Monday, 1 December 2014
Anselm Kiefer at the Royal Academy
Along to the Royal Academy for the vast Anselm Kiefer exhibition. This has been on my list for a while and even before entering the main exhibition, there's a couple of Kiefer pieces in the courtyard.
The first, a glass tank, containing large U-Boot submarines, suspended at different heights. Then a second tank, with smaller similar vessels, this time laying on their sides at the bottom. Along the side of the second vitrine is a list, with dates of major sea-based conflicts through history.
Kiefer was born in Germany at the very end of the Second World War. His huge catalogue of work has the history of Germany as a repeating theme, varied from smaller pictures to huge canvases and installations that fill a whole room. The Morgenthau Plan is one of his well-known works, based upon the stifled U.S. Treasury plan after WW II to make Germany into a garden nation, much like the salad bowl area of California. History shows the subsequent Marshall Plan prevailed.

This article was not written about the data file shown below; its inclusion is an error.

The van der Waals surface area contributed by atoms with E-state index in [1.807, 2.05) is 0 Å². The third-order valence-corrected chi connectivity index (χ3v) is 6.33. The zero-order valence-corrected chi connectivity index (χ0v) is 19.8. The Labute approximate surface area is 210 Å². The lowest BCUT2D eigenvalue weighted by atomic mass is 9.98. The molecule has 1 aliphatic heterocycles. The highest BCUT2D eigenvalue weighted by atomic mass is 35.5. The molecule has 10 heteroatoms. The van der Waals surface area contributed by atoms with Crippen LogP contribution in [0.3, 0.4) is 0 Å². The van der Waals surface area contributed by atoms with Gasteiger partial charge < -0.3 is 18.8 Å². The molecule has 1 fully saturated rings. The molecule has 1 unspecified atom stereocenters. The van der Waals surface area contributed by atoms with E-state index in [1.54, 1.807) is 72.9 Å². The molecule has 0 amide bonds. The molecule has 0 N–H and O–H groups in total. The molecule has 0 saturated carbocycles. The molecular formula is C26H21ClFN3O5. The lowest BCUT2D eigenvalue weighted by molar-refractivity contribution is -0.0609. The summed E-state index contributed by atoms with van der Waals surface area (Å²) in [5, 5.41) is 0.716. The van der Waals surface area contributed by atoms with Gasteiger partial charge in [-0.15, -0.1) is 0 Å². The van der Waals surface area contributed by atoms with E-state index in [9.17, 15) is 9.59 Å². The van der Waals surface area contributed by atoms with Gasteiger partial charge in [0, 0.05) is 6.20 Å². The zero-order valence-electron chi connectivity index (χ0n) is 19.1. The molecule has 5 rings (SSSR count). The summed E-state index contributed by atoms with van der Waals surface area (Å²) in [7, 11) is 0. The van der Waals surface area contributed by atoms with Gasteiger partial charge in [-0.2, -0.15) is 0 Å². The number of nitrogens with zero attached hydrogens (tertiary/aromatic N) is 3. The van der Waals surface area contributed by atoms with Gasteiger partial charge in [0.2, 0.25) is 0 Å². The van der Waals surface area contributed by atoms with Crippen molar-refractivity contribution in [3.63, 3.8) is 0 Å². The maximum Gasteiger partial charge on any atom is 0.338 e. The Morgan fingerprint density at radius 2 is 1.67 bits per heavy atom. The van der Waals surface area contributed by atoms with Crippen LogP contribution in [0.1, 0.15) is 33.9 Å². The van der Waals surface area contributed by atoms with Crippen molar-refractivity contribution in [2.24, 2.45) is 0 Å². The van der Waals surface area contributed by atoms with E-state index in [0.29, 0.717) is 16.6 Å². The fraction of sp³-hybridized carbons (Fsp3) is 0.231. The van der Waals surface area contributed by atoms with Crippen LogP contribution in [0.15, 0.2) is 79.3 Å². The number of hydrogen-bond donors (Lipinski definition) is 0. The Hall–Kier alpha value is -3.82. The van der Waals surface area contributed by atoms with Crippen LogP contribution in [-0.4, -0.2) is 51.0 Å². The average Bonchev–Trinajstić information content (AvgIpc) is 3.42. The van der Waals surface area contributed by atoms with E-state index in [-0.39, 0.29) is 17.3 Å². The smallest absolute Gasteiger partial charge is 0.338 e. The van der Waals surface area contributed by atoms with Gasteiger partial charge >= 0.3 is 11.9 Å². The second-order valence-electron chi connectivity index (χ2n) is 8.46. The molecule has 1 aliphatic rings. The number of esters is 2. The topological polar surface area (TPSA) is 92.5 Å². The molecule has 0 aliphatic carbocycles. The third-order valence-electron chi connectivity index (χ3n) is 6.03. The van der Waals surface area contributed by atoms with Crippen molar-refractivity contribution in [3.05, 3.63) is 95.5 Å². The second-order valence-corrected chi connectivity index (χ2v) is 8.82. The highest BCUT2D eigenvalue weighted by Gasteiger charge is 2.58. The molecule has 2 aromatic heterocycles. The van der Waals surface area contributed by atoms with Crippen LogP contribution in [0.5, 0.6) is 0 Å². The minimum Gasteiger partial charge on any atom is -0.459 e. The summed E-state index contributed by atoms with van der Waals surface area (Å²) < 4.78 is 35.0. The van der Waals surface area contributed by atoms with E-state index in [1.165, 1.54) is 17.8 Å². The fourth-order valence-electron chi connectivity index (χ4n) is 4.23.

The Royal Academy somehow manages to contain Kiefer's exhibits, but only because the Academy rooms become like the individual picture frames of his work. It's obvious from some that they belong in a wilder context, such that this walk through Kiefer's landscape is a carefully curated version of an altogether larger vision.
Recurrent themes include the context of Germany, a rural woodland heritage, three chairs of a religion, and a fourth upside down chair of its antithesis. Look closely and there's serpents slithering through exhibits, another metaphor.
Some parts of the show are quite chilling, and there's a great power to the way that Kiefer's work paints at a sculptural level. Sure, there's some delicate watercolours amongst the collection, but many large canvases are thick with paint, clay, ash and corn from the fields.
Kiefer knows he is playing with time too, and a single new exhibit for this show is of a tectonic layering of canvases, interspersed with dried flowers and more ash. A representation of time, and the layers of the history of the planet.
And that's the difficult truth of the work too. That Kiefer has brought a harsh and cruel past into so much of his work.